The 6 best knowledge sources of data literacy

Data literacy, also known as data competence in German-speaking countries, is in greater demand than ever before and is an important hiring criterion in many companies. After all, decision-makers from more and more corporate divisions are now dependent on understanding data and aligning business strategies with it. This is often not so easy and requires years of experience. These six knowledge sources provide a first insight into the topic.

Introduction: "No competitiveness without data competence" - What was dismissed as an exaggeration a few years ago is already reality today. Increasing digitalization ensures that companies collect more and more data and use it profitably to optimize their business processes. This development not only affects traditional areas such as IT, Finance or Sales, but also Marketing or HR.

Entrepreneurs and managers are now faced with the challenge of promoting data competence in their teams in order not to lose touch and to start safely into the digital future. For many, this means first obtaining an overview of the subject area themselves. After all, the success of the digital transformation in the company stands and falls with the management decisions. But where can you find practical information and resources that really help in everyday business?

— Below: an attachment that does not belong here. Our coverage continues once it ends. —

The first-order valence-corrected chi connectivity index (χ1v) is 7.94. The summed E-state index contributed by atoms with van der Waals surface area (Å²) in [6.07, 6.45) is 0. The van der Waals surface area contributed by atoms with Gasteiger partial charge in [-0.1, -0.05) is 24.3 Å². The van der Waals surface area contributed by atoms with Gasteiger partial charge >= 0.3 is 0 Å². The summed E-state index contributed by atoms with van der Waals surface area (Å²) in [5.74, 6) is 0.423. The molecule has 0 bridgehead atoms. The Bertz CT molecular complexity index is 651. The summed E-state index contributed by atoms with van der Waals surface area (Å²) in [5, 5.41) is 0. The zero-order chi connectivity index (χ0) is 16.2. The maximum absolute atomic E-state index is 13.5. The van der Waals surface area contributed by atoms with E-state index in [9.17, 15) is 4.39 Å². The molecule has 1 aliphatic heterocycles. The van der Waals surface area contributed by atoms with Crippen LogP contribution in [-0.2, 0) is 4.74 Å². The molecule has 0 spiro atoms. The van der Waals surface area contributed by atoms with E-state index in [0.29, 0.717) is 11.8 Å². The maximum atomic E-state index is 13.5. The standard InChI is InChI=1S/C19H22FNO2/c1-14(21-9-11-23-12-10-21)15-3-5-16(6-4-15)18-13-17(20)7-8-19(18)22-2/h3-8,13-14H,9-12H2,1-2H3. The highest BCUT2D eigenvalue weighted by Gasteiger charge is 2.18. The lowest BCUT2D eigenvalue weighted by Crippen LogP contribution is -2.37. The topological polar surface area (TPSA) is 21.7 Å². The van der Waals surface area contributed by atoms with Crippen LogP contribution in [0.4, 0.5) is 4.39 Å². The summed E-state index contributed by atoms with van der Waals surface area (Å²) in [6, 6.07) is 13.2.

Data Literacy: The best knowledge sources for decision makers summarized

The good news: Thought leaders from science and practice are already intensively addressing the topic of data literacy and have published numerous white papers, articles and guides. The information on offer is huge, but confusing. It is aimed at different target groups and does not always offer great added value for executives and data experts.

That's why we've identified six online resources to help decision makers gain a better understanding of data literacy, reflect on the value it adds to their organizations, and kick-start the shift toward a data-driven culture:

1. Many Skills, One Term: "What is Data Literacy?"

In this article, Friedrich Schiller University Jena shows in detail what data literacy means. Above all, the article deals with the extent to which skills such as data discovery and collection, data management, data evaluation and data application are part of the competence set. If you want to read up on the topic quickly and scientifically, you are in good hands here.

2. Making Competences Measurable: "Future Skills: A Framework for Data Literacy"[3]

In the workingpaper of the Higher Education Forum on Digitisation, a competence framework for data literacy is presented, which comprises five dimensions: Knowledge, Skills, Abilities, Motivation and (Value) Attitude. The aim is to transform data literacy from an abstract concept into verifiable competence goals. Building on this, the authors of the paper also highlight the advantages and disadvantages of various instruments for testing data literacy, which are also widely discussed, particularly in corporate practice.

3. Human Factor:"The Human Impact of Data Literacy".[4]